Marc Garneau, CC, astronaut, military officer, engineer, politician (born 23 February 1949 in Québec City, QC). Marc Garneau distinguished himself in three distinct fields. As a naval officer with the Canadian Armed Forces, he spent 10 years as a combat systems engineer. As an astronaut, Garneau became, in 1984, the first Canadian in space and, from 2001 to 2005, was president of the Canadian Space Agency. As a federal politician, he has served as Liberal house leader and minister of transport.
Marc Garneau attended primary and secondary schools in Québec City and St-Jean, Québec, and university at the Collège Militaire Royale (CMR) in Saint-Jean and the Royal Military College (RMC) of Kingston, Ontario, where he earned a Bachelor’s of Science in Engineering Physics in 1970. He then studied in London, England, at the Imperial College of Science and Technology, where he received a doctorate in electrical engineering. In 1982–83, Garneau attended the Canadian Forces Command and Staff College in Toronto.
As a naval officer with the Canadian Forces, Garneau spent 10 years as a combat systems engineer, during which time he designed a simulator for training officers in the use of missile systems aboard Tribal-class destroyers. He also contributed to the development of an aircraft-towed target system for scoring the accuracy of naval gunnery exercises. Garneau was promoted to the rank of commander in 1982 and was transferred to Ottawa, where he became an acknowledged authority in the design of electronic warfare equipment and systems.
First Canadian in Space
Selected in December 1983 as one of Canada's first group of six astronauts, Garneau was seconded from the Department of National Defence to begin his training in astronautics. A few months later, he was designated as the payload specialist of the STS-41G mission of the American space shuttle Challenger (5–13 October 1984). He trained with back-up astronaut Robert Thirsk for the mission, which included experiments designed by five Canadian researchers. During this mission, Garneau tested, for the first time, the space vision system designed to provide eyes to the Canadarm, the robotic arm of the shuttle.
Parliament of Canada adopted a law creating the Canadian Space Agency (CSA) to co-ordinate all the country's space activities. Garneau left the navy to devote himself entirely to his career as an astronaut. He was deputy director of the Canadian Astronaut Program from 1989 to 1992, and in that capacity provided technical and program support in the preparation of experiments for future Canadian missions.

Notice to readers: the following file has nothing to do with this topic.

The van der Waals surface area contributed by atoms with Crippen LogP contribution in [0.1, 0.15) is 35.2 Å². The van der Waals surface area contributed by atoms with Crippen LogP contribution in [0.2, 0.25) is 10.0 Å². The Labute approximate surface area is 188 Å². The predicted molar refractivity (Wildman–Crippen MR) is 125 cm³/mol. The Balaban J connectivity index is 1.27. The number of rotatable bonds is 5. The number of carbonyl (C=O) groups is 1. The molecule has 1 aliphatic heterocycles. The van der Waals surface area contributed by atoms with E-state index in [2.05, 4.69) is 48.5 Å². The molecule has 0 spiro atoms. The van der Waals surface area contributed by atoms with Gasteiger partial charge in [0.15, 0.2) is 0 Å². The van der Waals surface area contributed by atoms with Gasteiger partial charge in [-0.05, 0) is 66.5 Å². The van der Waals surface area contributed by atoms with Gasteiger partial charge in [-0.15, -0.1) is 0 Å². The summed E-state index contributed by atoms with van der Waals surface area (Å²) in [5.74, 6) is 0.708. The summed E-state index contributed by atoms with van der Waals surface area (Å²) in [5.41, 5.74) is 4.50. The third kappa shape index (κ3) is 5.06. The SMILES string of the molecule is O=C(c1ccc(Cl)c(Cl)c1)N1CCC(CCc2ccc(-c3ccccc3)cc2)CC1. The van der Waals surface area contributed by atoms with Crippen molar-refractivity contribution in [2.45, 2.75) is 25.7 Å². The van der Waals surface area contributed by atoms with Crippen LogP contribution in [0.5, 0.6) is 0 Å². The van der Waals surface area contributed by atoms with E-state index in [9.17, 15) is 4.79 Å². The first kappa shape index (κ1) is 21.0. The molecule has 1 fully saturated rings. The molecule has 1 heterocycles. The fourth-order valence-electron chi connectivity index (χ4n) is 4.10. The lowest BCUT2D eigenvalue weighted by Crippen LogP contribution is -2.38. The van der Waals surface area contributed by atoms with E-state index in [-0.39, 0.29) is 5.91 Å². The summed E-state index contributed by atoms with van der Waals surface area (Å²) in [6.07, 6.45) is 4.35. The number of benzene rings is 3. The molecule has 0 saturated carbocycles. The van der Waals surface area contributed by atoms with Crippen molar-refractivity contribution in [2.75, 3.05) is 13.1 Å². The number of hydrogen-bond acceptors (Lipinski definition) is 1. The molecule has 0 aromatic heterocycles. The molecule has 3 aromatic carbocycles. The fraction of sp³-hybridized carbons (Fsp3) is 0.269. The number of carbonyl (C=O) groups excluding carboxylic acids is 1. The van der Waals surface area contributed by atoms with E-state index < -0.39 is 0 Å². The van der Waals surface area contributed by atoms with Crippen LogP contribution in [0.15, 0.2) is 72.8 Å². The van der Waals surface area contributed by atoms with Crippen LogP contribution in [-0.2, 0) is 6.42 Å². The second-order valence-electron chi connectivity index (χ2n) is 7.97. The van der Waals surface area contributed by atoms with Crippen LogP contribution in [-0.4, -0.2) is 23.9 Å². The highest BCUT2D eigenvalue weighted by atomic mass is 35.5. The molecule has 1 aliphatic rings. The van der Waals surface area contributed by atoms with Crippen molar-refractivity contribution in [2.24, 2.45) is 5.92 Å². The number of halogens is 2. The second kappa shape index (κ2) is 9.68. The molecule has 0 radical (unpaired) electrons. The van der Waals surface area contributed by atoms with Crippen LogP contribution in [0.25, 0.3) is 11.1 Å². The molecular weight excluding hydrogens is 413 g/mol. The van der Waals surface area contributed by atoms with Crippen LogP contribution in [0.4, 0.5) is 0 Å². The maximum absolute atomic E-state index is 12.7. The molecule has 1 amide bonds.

In July 1992 he was selected for astronaut training with the US National Aeronautics and Space Administration (NASA), and reported to the Johnson Space Center in Houston, Texas, for mission specialist training. After a year of rigorous training, he was qualified to command the orbiter, including the Canadarm, which is often used to deploy or recover payloads in orbit. He also trained to perform extra-vehicular activities.
While at NASA, Garneau was assigned to CAPCOM (Capsule Communicator) duties, becoming the first non-American to communicate with the shuttle crew from Mission Control. A veteran of three space flights — STS-41G aboard Challenger in 1984, STS-77 on Endeavour in 1996 and STS-97, also on board Endeavour, in 2000 — Garneau logged more than 677 hours in space. During the STS-77 flight, as a mission specialist, he participated in the flight's main experiment, the Commercial Float Zone Furnace, and retrieved the Spartan satellite from orbit using the Canadarm. He also carried out three experiments for Canada's Aquatic Research Facility and two experiments designed by Canadian students. STS-97 was the fourth American mission to build the International Space Station (ISS). One of the mission's purposes was to deliver the first American solar arrays, which involved carrying, and assembling in space, solar panels and batteries.
In February 2001, Garneau was appointed executive vice president of the Canadian Space Agency, and in November of that year, he was appointed president. He resigned from the position, on 28 November 2005, to run for office in the federal election.
In the 2006 federal election, Garneau was the Liberal candidate for Vaudreuil–Soulanges, a constituency in western Québec, but was defeated by incumbent Meili Faille of the Bloc Québécois. In 2008, Garneau was elected in the Montréal riding of Westmount–Ville-Marie, winning by over 9,000 votes. Garneau was a hard-working and intelligent MP and, despite his lack of political experience, became one of the leading members of Michael Ignatieff’s Québec caucus. In the 2011 election, the Liberals were reduced to 34 seats in the House of Commons, the party’s worst showing ever. Although Ignatieff lost in his riding (and subsequently resigned as party leader), Garneau held onto his seat. He became the Liberal house leader, responsible for his party’s strategies and tactics in the House of Commons.
In 2012, Garneau stepped down as house leader to seek the Liberal leadership. However, he pulled out of the race in March 2013, one month before the leadership convention, saying that he had no chance of beating Justin Trudeau, the eventual winner. Garneau was re-elected to Parliament in the 2015 election, in which the Liberals won a majority. Shortly afterward, he was appointed minister of transport in Trudeau’s Cabinet.
Honours and Awards
Officer, Order of Canada (1984)
Exceptional Service Medal, NASA (1997)
Golden Jubilee Medal (2002)
Companion, Order of Canada (2003)
Chancellor, Carleton University (2003–08)
Gold Medal Award, Canadian Council of Professional Engineers (2006)
Canadian Aviation Hall of Fame (2008)